Marvelous Mike Trout Needs Some Help

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ANAHEIM, CA - SEPTEMBER 17: Mike Trout #27 of the Los Angeles Angels of Anaheim runs to first during the first inning of a game against the Toronto Blue Jays at Angel Stadium of Anaheim on September 17, 2016 in Anaheim, California. (Photo by Sean M. Haffey/Getty Images)

It has certainly been tough sledding for the Los Angeles Angels in 2016. There are a number of reasons on why the team is situated in the nether regions of the American League West as Major League Baseball reaches the home stretch with a dozen games left on the marathon schedule. Dissecting the factors that have lead to the squad’s most fruitless season in thirty-five years could take all of the off-season. Perhaps it’s best to just treat this season as dust that needs to be swept under the carpet after game number 162 and move onward and upward towards 2017 and hope the injury bug hits less hard.

The Angels were the Ultimate Draft Winners in 2009

As Los Angeles centerfielder and superstar Mike Trout wraps up his fifth full season in Anaheim red and white, there is a distinct possibility that the local superstar may be hiding frustrations that this season has been hard on his psyche. It certainly seems Trout and the Angels fans are ready, willing, and able to continue this amazing love affair between a fan-base and their homegrown superstar who, as a professional, has only known one team and had one home.

Trout, drafted in the first round (25th overall) in the 2009 amateur draft by the Halos, has tasted both personal and team success with alarming consistency since joining the parent club during the latter part of the 2011 season. It was a meteoric rise (his nickname is the Millville meteor), almost phoenix like, when the then-just-turned-twenty-year-old went from Single-A Rancho Cucamonga to Double-A Arkansas, then all the way to the majors and a forty game stint with the Angels. It seemed so easy for Trout to adjust to major league pitching while roaming hallowed center fields, from the Big “A” to Yankee Stadium to Fenway Park. It still seems ridiculously simple for the now-25-year-old native of Vineland, New Jersey.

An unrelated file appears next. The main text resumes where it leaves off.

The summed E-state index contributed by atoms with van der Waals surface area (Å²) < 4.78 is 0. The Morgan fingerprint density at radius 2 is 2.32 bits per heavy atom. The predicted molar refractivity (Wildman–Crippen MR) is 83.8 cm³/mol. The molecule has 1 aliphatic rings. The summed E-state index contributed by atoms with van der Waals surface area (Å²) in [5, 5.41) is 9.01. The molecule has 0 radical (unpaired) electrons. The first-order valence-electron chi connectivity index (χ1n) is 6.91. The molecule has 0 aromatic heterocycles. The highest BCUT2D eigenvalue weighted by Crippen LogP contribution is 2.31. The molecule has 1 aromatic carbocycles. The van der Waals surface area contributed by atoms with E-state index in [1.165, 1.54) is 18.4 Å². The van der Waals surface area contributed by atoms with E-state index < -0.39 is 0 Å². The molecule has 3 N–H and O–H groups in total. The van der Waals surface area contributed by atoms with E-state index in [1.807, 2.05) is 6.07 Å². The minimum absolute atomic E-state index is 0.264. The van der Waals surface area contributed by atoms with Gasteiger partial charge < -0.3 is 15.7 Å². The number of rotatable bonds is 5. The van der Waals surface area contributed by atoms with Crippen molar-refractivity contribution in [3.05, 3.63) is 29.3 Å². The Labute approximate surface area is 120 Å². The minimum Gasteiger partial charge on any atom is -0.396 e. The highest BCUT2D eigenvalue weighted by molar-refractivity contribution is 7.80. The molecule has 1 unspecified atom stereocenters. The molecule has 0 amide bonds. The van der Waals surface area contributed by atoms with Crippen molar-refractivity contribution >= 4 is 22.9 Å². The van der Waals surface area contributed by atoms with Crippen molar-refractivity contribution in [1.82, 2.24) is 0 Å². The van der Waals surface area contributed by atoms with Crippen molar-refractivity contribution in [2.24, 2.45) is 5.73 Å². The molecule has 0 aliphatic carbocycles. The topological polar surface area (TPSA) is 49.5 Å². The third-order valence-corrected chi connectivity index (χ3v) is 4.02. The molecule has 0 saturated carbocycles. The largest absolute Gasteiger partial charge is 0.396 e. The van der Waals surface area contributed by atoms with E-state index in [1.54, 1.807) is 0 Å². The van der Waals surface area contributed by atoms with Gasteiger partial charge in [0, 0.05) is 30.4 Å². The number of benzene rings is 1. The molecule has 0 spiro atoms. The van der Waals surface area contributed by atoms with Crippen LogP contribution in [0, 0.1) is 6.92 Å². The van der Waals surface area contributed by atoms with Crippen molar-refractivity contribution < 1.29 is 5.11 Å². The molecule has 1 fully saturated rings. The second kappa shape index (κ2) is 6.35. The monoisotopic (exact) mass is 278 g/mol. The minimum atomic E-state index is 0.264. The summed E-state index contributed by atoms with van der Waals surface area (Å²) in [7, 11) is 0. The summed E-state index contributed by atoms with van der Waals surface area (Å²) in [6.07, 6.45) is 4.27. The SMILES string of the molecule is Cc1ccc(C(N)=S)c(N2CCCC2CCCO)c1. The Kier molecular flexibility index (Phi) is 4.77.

Trout Faces Potential Last Place Finish for First Time

Trout’s numbers in 2016 remain amongst the finest in the game of baseball. His .318 batting average places him in the top-five in the American League, and although he won’t come close to matching his 41 home run total from last season (a career high), it certainly appears that 30 is within his reach as the clock nears midnight on this downer of a season for LA.

To watch Trout take batting practice is a commodity of joy. He not only sprays balls over the fence all the way across the diamond, but he does it with a certain, shall we say, innocence. Mike Trout enjoys baseball and he revels in his interactions with the people who ultimately pay his salary. The loyal fans allow him to make a healthy salary and he knows it. Whether at home or on the road, rooters of all teams, be it the Halos or the opponent, take pleasure in watching the 6’2″, 235 pound specimen signing Angels apparel, joking and chatting with the families and youngsters that show up two hours early to a ball game so they can put a face to the name of the player they idolize.

Trout is that guy. In Anaheim, he needs to continue to be the cornerstone of the franchise. He seems happy with his situation, but as we all know, losing changes things, and moves are made. Players sometimes get itchy to move on to chase a championship and who can blame them.

Keep Mike Trout Happy and Build a Winner

As the Halos barely creep toward 70 wins, crowds at Angel Stadium continue to dwindle.  The buzz that began in 2002 with a world championship trophy, continued for a lengthy spell and only now does that honeymoon appear to be wearing off. Injuries aside, there is still a certain staleness to the ball club in 2016. People come to watch Trout and they also buy tickets to see future hall-of-famer, and illustrious teammate, Albert Pujols. There are some pieces that fit nicely beside these two legends, but this needs to be built upon across the board.

Improvements are dearly needed on offense, defense, and, most importantly, on the pitching mound. Angels brass realize the prize they won seven years ago when the man with the fish name was selected after twenty four other players were called to the podium before him. It is paramount to make sure that the genuine Trout smile, as well as the reverence he shows for all club employees and for the fan base, remain solidified between player and team for the long haul. Mike Trout is the Derek Jeter of this franchise. Legends like that need to be kept at all costs. It would be an absolute shame for it not to turn out that way.

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